Elbakyan has stated that she is inspired by communist ideals, although she does not consider herself a strict Marxist. She has stated that she supports a strong state which can stand up to the Western world, and that she does not want "the scientists of Russia and of my native Kazakhstan to share the fates of the scientists of Iraq, Libya, and Syria, that were 'helped' by the USA to become more democratic."
In particular, Elbakyan is strongly critical of the former Dynasty Foundation and its associated figures, believing that the foundation was politicized, tied to Russia's liberal opposition, and fit the legal definition of a "foreign agent"; Dynasty's founder, in her opinion, financed those researchers whose political views agreed with its own. Elbakyan states that after she began to investigate the foundation's activities and published her findings online, she became the target of a cyberharassment campaign by Dynasty's supporters.
In 2017, a species of parasitoid wasps discovered by Russian and Mexican entomologists was named after Elbakyan (Idiogramma elbakyanae). Elbakyan was offended by this, writing, "If you analyse the situation with scientific publications, the real parasites are scientific publishers, and Sci-Hub, on the contrary, fights for equal access to scientific information." Following this event, and in the context of her long-running tense relations with the liberal, pro-Western wing of the Russian scientific community, she blocked access to Sci-Hub for users from the Russian Federation. Sci-Hub access was later restored to Russia and Elbakyan said in an interview that many fans contacted her and convinced her "that the opinion of the so-called 'science popularizers' who attacked me on the Internet cannot be considered the opinion of the scientific community." The Russian entomologist responsible for naming the wasp stated that he supports Sci-Hub, and that in any event, the naming was not an insult, in particular because parasitoids are closer to predators than to parasites.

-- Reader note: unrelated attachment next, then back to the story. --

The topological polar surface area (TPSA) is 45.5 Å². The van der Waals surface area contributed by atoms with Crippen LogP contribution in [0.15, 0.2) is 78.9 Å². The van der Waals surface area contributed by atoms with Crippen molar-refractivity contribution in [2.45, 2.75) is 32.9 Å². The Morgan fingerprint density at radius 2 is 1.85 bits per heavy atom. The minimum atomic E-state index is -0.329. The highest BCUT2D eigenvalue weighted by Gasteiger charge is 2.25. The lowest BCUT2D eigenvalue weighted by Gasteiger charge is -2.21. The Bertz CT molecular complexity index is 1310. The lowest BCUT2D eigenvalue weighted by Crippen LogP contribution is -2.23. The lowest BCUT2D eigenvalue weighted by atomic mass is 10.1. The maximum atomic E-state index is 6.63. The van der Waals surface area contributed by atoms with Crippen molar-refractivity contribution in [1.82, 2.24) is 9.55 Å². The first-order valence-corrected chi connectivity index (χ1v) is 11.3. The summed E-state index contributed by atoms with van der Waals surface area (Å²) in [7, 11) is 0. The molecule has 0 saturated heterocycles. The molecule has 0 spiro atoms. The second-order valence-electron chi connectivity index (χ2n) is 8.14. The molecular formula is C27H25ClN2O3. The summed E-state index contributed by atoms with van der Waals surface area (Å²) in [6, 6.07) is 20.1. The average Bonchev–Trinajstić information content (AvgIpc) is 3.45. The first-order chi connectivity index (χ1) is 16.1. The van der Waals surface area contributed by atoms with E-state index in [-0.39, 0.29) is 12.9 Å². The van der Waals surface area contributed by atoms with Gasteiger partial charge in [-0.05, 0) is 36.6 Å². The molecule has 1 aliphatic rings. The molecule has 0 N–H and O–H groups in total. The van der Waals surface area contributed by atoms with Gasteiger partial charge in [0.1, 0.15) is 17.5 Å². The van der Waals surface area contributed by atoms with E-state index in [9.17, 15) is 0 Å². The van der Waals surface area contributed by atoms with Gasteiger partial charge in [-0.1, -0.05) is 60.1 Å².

Elbakyan is a strong supporter of the Open Access movement and claims that Sci-Hub's mission falls perfectly in line with the movement. She argues that websites like Sci-Hub are part of the goal Open Access proponents are striving towards. Elbakyan believes that via this Open Access movement, citizens can become more informed.